As players, they are close to complete opposites. Whereas Ballesteros was, even in his prime, a wayward driver and prone to loose iron shots, Garcia has a reputation among his peers as the best ball-striker in the world. Ballesteros' swing was majestic but required a lot of hand action to square the club. The hallmark of Garcia's action is the Hoganesque position of his left wrist as it leads the shaft and club squarely through the hitting area with tremendous power. That difference is the reason Ballesteros had a short prime and Garcia should have a long one.
Conversely, Ballesteros is considered by many to have possessed the finest total short game in the game's history, and Garcia remains a work in progress in this crucial area. Although he is blessed with touch and wonderful skill around the greens, Garcia has for several years been one of the worst putters among the game's elite players.
To this point, Ballesteros ranks the far superior competitor. A fierce closer, he was that much more tenacious in majors, giving up the back-nine lead only at the 1986 Masters. Garcia, even as he has won 16 times (six of them in the U.S.), has shown a persistent fragility when in contention in the final round, most of it a result of his problems on the greens. He has ranked 61st in fourth-round scoring. At last year's Ryder Cup, Garcia was not, for the first time, the best player in the matches, winning all his team matches before losing to Stewart Cink in the singles. His assessment that he enjoyed team play more, to the point that he actually felt "lonely" in the singles, was telling. More alarming was his post-victory musing that "maybe some guys are made for major championships, like Tiger. Maybe I'm made for the Ryder Cup."
But Ballesteros was made for both the Ryder Cup and majors, and it seems Garcia is too good not to have that same capacity. And he made giant strides at Carnoustie.
Most important was the caliber of Garcia's putting. As he has struggled on the greens during the last several years, Garcia had grown progressively more stiff and mechanical in his method, particularly when he went left-hand low. But with the longer "belly" putter that he began practicing with after the U.S. Open (he said Vijay Singh has been advising him to make the switch for two years), Garcia doesn't seem frozen over the ball. He makes a dramatically more fluid stroke, the putterhead swinging in a freer pendulum motion, with a relaxed rhythm that is much closer to matching that of his full swing. For the first time in memory, Garcia seemed in command in the crucial four-to-eight-foot zone, with the putts repeatedly entering the cup cleanly and with perfect speed.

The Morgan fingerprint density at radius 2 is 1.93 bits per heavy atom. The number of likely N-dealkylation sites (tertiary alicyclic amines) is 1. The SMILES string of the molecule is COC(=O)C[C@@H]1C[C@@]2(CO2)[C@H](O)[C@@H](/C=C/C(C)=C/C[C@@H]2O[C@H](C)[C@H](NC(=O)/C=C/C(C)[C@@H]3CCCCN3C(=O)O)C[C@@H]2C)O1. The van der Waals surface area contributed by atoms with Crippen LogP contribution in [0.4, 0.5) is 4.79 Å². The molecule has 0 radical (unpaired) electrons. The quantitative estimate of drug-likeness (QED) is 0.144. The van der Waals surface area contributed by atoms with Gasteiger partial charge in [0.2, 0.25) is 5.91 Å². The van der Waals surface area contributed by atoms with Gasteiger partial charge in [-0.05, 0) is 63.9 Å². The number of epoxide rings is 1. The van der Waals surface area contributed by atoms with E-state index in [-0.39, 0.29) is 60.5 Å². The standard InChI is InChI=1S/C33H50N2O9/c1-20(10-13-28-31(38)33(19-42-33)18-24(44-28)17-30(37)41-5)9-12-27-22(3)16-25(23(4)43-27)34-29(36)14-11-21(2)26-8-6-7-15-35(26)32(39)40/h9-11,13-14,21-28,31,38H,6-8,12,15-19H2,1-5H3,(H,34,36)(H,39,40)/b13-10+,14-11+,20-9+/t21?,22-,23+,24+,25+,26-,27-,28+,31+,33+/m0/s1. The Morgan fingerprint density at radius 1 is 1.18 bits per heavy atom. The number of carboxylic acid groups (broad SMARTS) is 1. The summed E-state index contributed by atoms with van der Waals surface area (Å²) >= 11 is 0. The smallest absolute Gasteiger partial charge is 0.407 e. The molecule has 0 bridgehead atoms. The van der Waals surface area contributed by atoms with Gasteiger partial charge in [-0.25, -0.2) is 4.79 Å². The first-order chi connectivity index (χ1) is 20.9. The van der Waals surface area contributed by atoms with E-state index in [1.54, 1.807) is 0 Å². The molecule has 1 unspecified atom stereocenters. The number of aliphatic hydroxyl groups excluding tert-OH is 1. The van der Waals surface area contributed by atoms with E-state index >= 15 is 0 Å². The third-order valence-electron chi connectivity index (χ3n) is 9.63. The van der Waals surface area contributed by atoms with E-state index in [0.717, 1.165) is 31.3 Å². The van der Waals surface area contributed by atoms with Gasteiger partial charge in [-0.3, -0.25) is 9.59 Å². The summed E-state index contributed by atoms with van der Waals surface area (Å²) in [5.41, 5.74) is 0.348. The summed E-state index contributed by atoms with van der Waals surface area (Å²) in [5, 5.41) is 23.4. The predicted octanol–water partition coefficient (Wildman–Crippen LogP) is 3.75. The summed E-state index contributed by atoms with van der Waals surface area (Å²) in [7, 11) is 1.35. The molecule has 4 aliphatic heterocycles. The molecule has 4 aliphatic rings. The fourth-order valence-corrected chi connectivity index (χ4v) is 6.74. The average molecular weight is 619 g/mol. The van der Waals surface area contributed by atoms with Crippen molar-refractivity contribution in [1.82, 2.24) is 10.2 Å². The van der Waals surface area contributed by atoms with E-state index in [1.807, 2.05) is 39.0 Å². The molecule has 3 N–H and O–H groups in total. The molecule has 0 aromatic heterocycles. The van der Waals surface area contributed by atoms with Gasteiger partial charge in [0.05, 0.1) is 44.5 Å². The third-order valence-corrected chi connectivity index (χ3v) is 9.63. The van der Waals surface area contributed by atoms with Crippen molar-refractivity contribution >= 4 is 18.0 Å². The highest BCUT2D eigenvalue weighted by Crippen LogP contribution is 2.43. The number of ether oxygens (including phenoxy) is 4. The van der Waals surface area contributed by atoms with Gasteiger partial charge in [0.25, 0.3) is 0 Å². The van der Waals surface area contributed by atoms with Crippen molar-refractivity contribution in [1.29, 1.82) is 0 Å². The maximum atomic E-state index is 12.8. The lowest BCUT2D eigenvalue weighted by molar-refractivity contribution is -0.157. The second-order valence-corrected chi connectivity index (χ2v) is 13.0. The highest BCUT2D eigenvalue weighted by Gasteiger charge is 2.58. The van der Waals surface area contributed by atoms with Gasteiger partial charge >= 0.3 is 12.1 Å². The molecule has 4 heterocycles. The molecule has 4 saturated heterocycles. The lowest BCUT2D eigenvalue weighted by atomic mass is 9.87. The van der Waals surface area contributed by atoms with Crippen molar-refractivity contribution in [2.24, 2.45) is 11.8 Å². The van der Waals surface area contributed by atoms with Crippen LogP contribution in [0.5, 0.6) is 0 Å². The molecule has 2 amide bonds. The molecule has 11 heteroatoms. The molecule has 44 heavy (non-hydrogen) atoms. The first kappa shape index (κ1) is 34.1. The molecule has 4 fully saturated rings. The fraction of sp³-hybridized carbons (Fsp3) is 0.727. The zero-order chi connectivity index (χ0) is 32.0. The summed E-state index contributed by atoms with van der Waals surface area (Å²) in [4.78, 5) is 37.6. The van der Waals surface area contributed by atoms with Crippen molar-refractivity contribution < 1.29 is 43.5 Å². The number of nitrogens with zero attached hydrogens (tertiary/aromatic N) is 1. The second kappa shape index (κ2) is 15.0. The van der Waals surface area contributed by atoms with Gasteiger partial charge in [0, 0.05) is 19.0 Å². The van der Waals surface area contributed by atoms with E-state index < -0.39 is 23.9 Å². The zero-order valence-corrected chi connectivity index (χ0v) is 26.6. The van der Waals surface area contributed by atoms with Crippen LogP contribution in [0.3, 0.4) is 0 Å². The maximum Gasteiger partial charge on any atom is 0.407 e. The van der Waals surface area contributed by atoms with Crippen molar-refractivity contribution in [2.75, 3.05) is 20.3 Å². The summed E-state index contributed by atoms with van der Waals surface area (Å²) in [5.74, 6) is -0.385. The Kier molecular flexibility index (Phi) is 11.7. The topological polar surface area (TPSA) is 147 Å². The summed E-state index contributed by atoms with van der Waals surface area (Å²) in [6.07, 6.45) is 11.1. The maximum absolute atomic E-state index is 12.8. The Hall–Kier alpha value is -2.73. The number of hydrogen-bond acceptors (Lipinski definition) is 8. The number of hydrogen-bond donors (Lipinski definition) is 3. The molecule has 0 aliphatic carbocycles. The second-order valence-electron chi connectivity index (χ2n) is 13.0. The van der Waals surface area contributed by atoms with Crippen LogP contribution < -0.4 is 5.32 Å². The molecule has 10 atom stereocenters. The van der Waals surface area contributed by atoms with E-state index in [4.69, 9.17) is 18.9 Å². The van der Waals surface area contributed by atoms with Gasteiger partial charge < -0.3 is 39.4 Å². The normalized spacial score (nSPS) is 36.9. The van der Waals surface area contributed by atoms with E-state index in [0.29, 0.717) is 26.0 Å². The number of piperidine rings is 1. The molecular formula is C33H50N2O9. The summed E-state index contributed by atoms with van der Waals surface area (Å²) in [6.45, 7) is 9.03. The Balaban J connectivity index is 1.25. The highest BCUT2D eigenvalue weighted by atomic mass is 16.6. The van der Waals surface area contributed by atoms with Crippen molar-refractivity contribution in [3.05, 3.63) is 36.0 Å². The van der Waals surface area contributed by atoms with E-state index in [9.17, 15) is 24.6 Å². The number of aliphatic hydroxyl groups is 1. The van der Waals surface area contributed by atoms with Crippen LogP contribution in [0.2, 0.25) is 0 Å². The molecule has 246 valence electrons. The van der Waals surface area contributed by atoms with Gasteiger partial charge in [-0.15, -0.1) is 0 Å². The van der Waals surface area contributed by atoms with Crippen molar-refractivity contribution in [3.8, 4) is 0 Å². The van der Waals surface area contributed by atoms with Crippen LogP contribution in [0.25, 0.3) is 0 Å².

Temporarily conquering his Achilles' heel helped give Garcia a noticeable serenity. He never seemed close to blowing his cool in ways that have led to incidents like spitting into the hole at the 13th hole during the third round of the WGC-CA Championship at Doral earlier this year. As the leader after each of the first three rounds at Carnoustie, Garcia kept his answers during post-round interviews sober, controlling any urges to take a regrettable shot at Woods, who he has in the past called the beneficiary of favoritism from officials and the media. Garcia instead went the other way, paying indirect tribute to Woods when asked the inevitable potential hot-button question about his inability to win a major.
"Sometimes you just have to give it up for the guy that does it and there's nothing else you can do," he said, "except just keep trying."
Unlike previous Sundays at majors where he stumbled early when in contention -- notably at Southern Hills (2001 U.S. Open), Bethpage (2002 U.S. Open) and Hoylake (2006 British Open) -- Garcia started out well at Carnoustie during the final round. His only tentative shots under pressure were poor chips that led to bogeys on the seventh and eighth holes. His ball-striking remained full-blooded on Carnoustie's harrowing back nine, and though he missed some crucial putts, almost all were struck well and had a chance to fall. In the end, Harrington won more than Garcia lost.
It was the toughest kind of defeat. Garcia had led from day one, carrying the pace and the pressure, only to be nipped at the end. "I'd like to commiserate with Sergio," said a gracious Harrington as he accepted the claret jug Garcia must have believed should have belonged to him. "A major, I know, means so much to Sergio."
At first Garcia did his best to hide his disappointment. As he left the ceremony, he threw four gloves and a golf ball into the stands, and acknowledged cries of "Well done, Sergio" as he made his way to his press conference. "He smiled at me," a young woman said. "Imagine."
But at the press conference Garcia unfortunately regressed. His first words, after an awkward introduction that alluded to his bitter disappointment, were a sarcastic, "No, I'm thrilled. Luckiest guy in the world."
The self-pity continued: "I guess it's not news in my life."
"It's funny how some guys hit the pin and go a foot. Mine hits the pin and goes 20 feet away."
"You know what's the saddest thing about it? It's not the first time. … I'm playing against a lot of guys out there, more than the field."
To some, it undid all the good. It was the venting of a man young for his age. What it confirmed is that Garcia remains a work in progress. The question is: Will Garcia learn?
If so, the improvement will have to come in Garcia's attitude. His reaction to defeat showed that his focus is on fate and victimhood. Champions, however, think about optimism and accountability. When they lose, they don't make excuses or blame luck. They swallow the hurt, congratulate the winner for being better and resolve to get better themselves. If there is a torch Garcia can take from Ballesteros, it is that. It is the attitude -- the right stuff -- that he will need for his first major.
Deep down, like any young man growing up with grudging examples all around him, Garcia knows it. After his first-round 65, he said, "You learn from near-misses."
They don't come any nearer than Carnoustie. It's up to him.